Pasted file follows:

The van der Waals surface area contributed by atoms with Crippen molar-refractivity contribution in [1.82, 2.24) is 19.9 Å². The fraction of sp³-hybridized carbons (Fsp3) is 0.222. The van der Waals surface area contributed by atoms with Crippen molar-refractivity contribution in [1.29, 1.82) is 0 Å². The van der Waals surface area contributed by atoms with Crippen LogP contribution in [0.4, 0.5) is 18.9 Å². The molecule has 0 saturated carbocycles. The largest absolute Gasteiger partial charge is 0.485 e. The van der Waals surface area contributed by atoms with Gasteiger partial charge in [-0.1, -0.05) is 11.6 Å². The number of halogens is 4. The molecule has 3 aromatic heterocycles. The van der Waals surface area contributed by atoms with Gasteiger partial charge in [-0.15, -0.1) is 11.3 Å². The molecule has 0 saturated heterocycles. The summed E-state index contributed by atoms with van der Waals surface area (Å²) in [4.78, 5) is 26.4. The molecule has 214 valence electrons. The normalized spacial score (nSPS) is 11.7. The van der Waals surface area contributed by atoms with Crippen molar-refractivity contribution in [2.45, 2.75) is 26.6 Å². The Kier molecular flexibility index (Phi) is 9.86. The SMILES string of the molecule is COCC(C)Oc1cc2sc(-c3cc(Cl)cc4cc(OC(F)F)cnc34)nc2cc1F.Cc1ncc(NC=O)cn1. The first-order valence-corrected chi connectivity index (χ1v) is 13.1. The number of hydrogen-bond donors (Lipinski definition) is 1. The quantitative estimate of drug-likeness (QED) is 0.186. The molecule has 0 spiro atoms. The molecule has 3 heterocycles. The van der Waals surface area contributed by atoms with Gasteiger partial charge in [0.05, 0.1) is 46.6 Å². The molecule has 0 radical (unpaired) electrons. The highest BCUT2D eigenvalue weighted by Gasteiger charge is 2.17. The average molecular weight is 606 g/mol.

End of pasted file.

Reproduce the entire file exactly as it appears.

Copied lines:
The van der Waals surface area contributed by atoms with Crippen molar-refractivity contribution in [1.82, 2.24) is 19.9 Å². The fraction of sp³-hybridized carbons (Fsp3) is 0.222. The van der Waals surface area contributed by atoms with Crippen molar-refractivity contribution in [1.29, 1.82) is 0 Å². The van der Waals surface area contributed by atoms with Crippen LogP contribution in [0.4, 0.5) is 18.9 Å². The molecule has 0 saturated carbocycles. The largest absolute Gasteiger partial charge is 0.485 e. The van der Waals surface area contributed by atoms with Gasteiger partial charge in [-0.1, -0.05) is 11.6 Å². The number of halogens is 4. The molecule has 3 aromatic heterocycles. The van der Waals surface area contributed by atoms with Gasteiger partial charge in [-0.15, -0.1) is 11.3 Å². The molecule has 0 saturated heterocycles. The summed E-state index contributed by atoms with van der Waals surface area (Å²) in [4.78, 5) is 26.4. The molecule has 214 valence electrons. The normalized spacial score (nSPS) is 11.7. The van der Waals surface area contributed by atoms with Crippen molar-refractivity contribution in [2.45, 2.75) is 26.6 Å². The Kier molecular flexibility index (Phi) is 9.86. The SMILES string of the molecule is COCC(C)Oc1cc2sc(-c3cc(Cl)cc4cc(OC(F)F)cnc34)nc2cc1F.Cc1ncc(NC=O)cn1. The first-order valence-corrected chi connectivity index (χ1v) is 13.1. The number of hydrogen-bond donors (Lipinski definition) is 1. The quantitative estimate of drug-likeness (QED) is 0.186. The molecule has 0 spiro atoms. The molecule has 3 heterocycles. The van der Waals surface area contributed by atoms with Gasteiger partial charge in [0.05, 0.1) is 46.6 Å². The molecule has 0 radical (unpaired) electrons. The highest BCUT2D eigenvalue weighted by Gasteiger charge is 2.17. The average molecular weight is 606 g/mol.